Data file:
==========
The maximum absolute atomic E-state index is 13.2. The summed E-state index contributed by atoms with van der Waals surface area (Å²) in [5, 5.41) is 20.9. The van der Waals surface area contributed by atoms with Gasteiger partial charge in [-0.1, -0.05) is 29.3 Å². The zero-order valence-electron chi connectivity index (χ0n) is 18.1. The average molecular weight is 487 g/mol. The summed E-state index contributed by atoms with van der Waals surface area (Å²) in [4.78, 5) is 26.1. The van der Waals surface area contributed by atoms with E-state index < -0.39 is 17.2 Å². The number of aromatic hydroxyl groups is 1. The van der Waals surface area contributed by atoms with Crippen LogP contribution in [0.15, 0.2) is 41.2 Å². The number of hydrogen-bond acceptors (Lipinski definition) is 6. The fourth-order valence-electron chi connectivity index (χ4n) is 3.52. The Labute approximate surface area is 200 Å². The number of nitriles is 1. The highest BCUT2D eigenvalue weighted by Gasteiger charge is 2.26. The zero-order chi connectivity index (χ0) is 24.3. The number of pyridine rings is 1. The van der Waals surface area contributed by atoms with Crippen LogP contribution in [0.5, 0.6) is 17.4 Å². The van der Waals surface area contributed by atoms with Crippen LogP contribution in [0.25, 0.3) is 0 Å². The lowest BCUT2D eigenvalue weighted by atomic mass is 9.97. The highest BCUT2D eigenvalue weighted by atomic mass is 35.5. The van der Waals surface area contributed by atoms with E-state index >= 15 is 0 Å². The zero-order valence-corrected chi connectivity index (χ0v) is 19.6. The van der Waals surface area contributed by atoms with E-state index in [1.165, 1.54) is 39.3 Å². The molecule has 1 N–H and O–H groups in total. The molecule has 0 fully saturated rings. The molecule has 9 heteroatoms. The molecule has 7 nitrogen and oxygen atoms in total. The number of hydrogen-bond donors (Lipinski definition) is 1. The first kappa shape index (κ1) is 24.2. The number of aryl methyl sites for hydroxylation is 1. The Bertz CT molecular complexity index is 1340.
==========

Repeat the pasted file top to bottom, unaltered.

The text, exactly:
The maximum absolute atomic E-state index is 13.2. The summed E-state index contributed by atoms with van der Waals surface area (Å²) in [5, 5.41) is 20.9. The van der Waals surface area contributed by atoms with Gasteiger partial charge in [-0.1, -0.05) is 29.3 Å². The zero-order valence-electron chi connectivity index (χ0n) is 18.1. The average molecular weight is 487 g/mol. The summed E-state index contributed by atoms with van der Waals surface area (Å²) in [4.78, 5) is 26.1. The van der Waals surface area contributed by atoms with E-state index < -0.39 is 17.2 Å². The number of aromatic hydroxyl groups is 1. The van der Waals surface area contributed by atoms with Crippen LogP contribution in [0.15, 0.2) is 41.2 Å². The number of hydrogen-bond acceptors (Lipinski definition) is 6. The fourth-order valence-electron chi connectivity index (χ4n) is 3.52. The Labute approximate surface area is 200 Å². The number of nitriles is 1. The highest BCUT2D eigenvalue weighted by Gasteiger charge is 2.26. The zero-order chi connectivity index (χ0) is 24.3. The number of pyridine rings is 1. The van der Waals surface area contributed by atoms with Crippen LogP contribution in [0.5, 0.6) is 17.4 Å². The van der Waals surface area contributed by atoms with Crippen LogP contribution in [0.25, 0.3) is 0 Å². The lowest BCUT2D eigenvalue weighted by atomic mass is 9.97. The highest BCUT2D eigenvalue weighted by atomic mass is 35.5. The van der Waals surface area contributed by atoms with E-state index >= 15 is 0 Å². The zero-order valence-corrected chi connectivity index (χ0v) is 19.6. The van der Waals surface area contributed by atoms with E-state index in [1.165, 1.54) is 39.3 Å². The molecule has 1 N–H and O–H groups in total. The molecule has 0 fully saturated rings. The molecule has 9 heteroatoms. The molecule has 7 nitrogen and oxygen atoms in total. The number of hydrogen-bond donors (Lipinski definition) is 1. The first kappa shape index (κ1) is 24.2. The number of aryl methyl sites for hydroxylation is 1. The Bertz CT molecular complexity index is 1340.